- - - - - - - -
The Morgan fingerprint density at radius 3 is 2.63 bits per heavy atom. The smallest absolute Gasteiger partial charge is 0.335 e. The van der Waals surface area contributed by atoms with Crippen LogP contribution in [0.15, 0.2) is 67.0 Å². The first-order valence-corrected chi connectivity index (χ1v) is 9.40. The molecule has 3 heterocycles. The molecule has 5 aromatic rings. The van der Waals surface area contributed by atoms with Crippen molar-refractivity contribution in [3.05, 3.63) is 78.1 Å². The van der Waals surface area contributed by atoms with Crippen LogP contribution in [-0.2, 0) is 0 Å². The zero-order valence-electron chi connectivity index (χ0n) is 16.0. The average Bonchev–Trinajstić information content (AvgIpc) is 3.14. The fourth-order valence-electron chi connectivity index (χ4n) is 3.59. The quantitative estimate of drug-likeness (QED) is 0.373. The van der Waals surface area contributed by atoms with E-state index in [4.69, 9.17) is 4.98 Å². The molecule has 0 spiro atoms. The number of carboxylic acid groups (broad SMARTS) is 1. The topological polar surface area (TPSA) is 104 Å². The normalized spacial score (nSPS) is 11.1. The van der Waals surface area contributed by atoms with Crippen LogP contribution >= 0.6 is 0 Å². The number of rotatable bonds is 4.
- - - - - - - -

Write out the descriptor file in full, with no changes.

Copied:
The Morgan fingerprint density at radius 3 is 2.63 bits per heavy atom. The smallest absolute Gasteiger partial charge is 0.335 e. The van der Waals surface area contributed by atoms with Crippen LogP contribution in [0.15, 0.2) is 67.0 Å². The first-order valence-corrected chi connectivity index (χ1v) is 9.40. The molecule has 3 heterocycles. The molecule has 5 aromatic rings. The van der Waals surface area contributed by atoms with Crippen molar-refractivity contribution in [3.05, 3.63) is 78.1 Å². The van der Waals surface area contributed by atoms with Crippen LogP contribution in [-0.2, 0) is 0 Å². The zero-order valence-electron chi connectivity index (χ0n) is 16.0. The average Bonchev–Trinajstić information content (AvgIpc) is 3.14. The fourth-order valence-electron chi connectivity index (χ4n) is 3.59. The quantitative estimate of drug-likeness (QED) is 0.373. The van der Waals surface area contributed by atoms with E-state index in [4.69, 9.17) is 4.98 Å². The molecule has 0 spiro atoms. The number of carboxylic acid groups (broad SMARTS) is 1. The topological polar surface area (TPSA) is 104 Å². The normalized spacial score (nSPS) is 11.1. The van der Waals surface area contributed by atoms with Crippen LogP contribution >= 0.6 is 0 Å². The number of rotatable bonds is 4.